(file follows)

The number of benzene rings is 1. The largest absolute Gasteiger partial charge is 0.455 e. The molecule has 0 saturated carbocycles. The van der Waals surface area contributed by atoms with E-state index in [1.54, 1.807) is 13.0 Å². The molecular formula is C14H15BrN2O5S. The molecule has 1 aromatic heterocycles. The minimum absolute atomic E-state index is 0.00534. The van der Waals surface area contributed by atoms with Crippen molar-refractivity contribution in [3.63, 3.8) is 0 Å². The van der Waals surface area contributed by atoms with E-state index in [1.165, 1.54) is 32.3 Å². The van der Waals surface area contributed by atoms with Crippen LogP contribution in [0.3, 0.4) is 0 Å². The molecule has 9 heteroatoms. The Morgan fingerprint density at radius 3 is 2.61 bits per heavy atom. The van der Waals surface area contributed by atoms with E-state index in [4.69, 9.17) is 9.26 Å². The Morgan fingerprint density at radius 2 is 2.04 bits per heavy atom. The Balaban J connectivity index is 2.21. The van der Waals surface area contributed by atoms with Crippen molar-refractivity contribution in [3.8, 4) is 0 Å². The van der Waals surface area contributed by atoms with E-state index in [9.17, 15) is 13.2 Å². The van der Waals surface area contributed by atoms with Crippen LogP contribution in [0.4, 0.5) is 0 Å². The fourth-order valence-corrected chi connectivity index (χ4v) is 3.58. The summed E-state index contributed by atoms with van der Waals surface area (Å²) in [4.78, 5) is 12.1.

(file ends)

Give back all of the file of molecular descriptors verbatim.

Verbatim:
The number of benzene rings is 1. The largest absolute Gasteiger partial charge is 0.455 e. The molecule has 0 saturated carbocycles. The van der Waals surface area contributed by atoms with E-state index in [1.54, 1.807) is 13.0 Å². The molecular formula is C14H15BrN2O5S. The molecule has 1 aromatic heterocycles. The minimum absolute atomic E-state index is 0.00534. The van der Waals surface area contributed by atoms with Crippen molar-refractivity contribution in [3.63, 3.8) is 0 Å². The van der Waals surface area contributed by atoms with E-state index in [1.165, 1.54) is 32.3 Å². The van der Waals surface area contributed by atoms with Crippen LogP contribution in [0.3, 0.4) is 0 Å². The molecule has 9 heteroatoms. The Morgan fingerprint density at radius 3 is 2.61 bits per heavy atom. The van der Waals surface area contributed by atoms with E-state index in [4.69, 9.17) is 9.26 Å². The Morgan fingerprint density at radius 2 is 2.04 bits per heavy atom. The Balaban J connectivity index is 2.21. The van der Waals surface area contributed by atoms with Crippen molar-refractivity contribution in [3.8, 4) is 0 Å². The van der Waals surface area contributed by atoms with E-state index in [9.17, 15) is 13.2 Å². The van der Waals surface area contributed by atoms with Crippen LogP contribution in [0.4, 0.5) is 0 Å². The fourth-order valence-corrected chi connectivity index (χ4v) is 3.58. The summed E-state index contributed by atoms with van der Waals surface area (Å²) in [4.78, 5) is 12.1.